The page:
“So I wouldn’t fully consider it totally therapeutic or cathartic or anything like that, to be honest.”
From when he was young, music was a constant in Oisin’s life.
He has played guitar and violin since he was eight.
As previously mentioned, it was when his last group fizzled out that he truly found his own voice as a songwriter.
“I don’t think that’s uncommon for people, there’s things you kind of just grow out of, maybe they’re kind of akin to teenage crushes or teenage loves or whatever.
“But more often than not, they kind of don’t kind of continue to operate as they once did when people start to grow a little bit, I suppose.
“I’d been playing in a band for years and I just kind of felt I’d grown out of it. I didn’t want to do it anymore. I started writing songs for myself and it felt natural and right. It was more how I would speak and think. The songs were just for me.”
Is it easier to work through emotions writing solo? “I would say yes in the sense that there’s less apprehension about having to bring the work to other people you’re very, very close to when you’re not even fully sure what it is yet.
“So that can be maybe a little bit tiresome at times, it can take a lot of energy worrying about those things.
“That’s not to say that that’s the case for everybody by any means.
“But doing things on your own, I found that that kind of apprehension isn’t present anymore.”
Is it always easy to write songs? “I think it’s beneficial to try and do something every day.
“Saying every day is easier than actually doing it every day.
“But more often than not, you don’t control the timetable. It kind of arrives when it arrives.
“But that being said, being in the habit of being ready for them to arrive helps.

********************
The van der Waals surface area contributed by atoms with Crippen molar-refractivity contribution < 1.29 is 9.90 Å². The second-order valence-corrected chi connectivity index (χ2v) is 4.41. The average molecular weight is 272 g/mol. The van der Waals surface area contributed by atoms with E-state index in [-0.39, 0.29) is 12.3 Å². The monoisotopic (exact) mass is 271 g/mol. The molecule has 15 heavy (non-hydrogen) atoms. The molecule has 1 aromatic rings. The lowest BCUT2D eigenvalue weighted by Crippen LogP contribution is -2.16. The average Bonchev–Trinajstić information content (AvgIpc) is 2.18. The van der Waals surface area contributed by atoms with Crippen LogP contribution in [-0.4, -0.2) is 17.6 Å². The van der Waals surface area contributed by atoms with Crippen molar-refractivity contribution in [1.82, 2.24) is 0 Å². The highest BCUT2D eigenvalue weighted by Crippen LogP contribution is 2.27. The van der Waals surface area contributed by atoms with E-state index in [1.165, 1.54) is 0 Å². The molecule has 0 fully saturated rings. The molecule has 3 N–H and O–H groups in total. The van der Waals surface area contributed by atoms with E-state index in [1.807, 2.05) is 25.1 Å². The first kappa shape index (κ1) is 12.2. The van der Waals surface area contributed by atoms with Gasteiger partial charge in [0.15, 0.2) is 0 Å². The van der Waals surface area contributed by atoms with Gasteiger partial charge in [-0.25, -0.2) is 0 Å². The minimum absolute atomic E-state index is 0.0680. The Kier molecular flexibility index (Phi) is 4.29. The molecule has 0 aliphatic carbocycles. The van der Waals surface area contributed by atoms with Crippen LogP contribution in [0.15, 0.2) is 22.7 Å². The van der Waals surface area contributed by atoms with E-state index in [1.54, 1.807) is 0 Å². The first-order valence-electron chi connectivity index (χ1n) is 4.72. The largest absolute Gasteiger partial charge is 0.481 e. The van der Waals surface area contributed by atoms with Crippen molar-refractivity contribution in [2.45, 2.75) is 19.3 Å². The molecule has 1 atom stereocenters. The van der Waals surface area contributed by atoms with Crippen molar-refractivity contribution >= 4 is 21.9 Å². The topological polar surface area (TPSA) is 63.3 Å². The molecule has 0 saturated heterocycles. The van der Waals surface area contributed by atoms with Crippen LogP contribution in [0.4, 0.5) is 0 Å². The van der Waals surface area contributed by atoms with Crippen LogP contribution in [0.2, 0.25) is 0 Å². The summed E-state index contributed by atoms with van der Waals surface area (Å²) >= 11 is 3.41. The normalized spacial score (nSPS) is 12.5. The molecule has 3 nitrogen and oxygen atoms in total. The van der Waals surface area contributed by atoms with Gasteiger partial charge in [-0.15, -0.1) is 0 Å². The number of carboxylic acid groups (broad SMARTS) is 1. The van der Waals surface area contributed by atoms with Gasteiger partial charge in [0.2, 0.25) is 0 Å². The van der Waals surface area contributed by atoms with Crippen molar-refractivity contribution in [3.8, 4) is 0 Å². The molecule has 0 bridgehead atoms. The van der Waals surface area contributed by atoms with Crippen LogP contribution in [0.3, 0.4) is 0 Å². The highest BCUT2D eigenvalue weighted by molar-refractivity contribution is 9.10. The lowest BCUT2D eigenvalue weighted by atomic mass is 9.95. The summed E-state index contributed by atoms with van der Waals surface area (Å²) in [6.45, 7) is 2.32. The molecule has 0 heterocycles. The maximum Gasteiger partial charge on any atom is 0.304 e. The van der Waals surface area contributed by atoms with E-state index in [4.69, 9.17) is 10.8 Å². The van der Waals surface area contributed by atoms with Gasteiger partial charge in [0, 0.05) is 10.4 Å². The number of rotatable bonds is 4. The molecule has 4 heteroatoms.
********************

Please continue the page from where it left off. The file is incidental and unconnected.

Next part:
“I find anyways, there could be a lot of nothing going on,” he laughs.
Hot Press have described Oisin’s music as having ‘shades of Elliott Smith, solo Lennon and Mazzy Star in its warm textures’.
What does he think of these comparisons? “They’re fine. I don’t really put too much stock in it, to be honest with it.
“He (Smith) writes great songs, so it’s maybe easier for one’s psyche to presume people are coming from a positive angle with these things.
“I try not to really think about to be honest with you.”
Who are his influences? “There’s a few Irish songwriters who are kind of just doing their own thing and are in their own lane and not necessarily a part of any scene as such that are making work that I think is absolutely fantastic.
“Recognizing attitudes in other songwriters who have been putting out records in the last four or five years was inspiring for me to be able to recognize myself, it’s okay, I don’t really need to be looking side to side at what other people are doing to make this, to be happy with it.”
Oisin comes from Moycullen, just like Galway football captain Seán Kelly.
Has he played some GAA himself? “I played underage but everybody plays underage.
“Once you get to under 12s, that’s when I stopped playing.
“I know a few boys who still play junior for the craic really.
“You just kind of give it a go.
“It’s more about community at that age, and those age groups rather than the sport so much, you know?”
Of Galway’s success in reaching the final this year he says: “The fact that Galway aren’t often in such a position, it was a lovely thing to see really: Everyone kind of coming together.”
Oisin Mod’s debut album Honeycomb is out now.
He plays Paper Dress Vintage in Hackney on 14 September.
For more information, click here.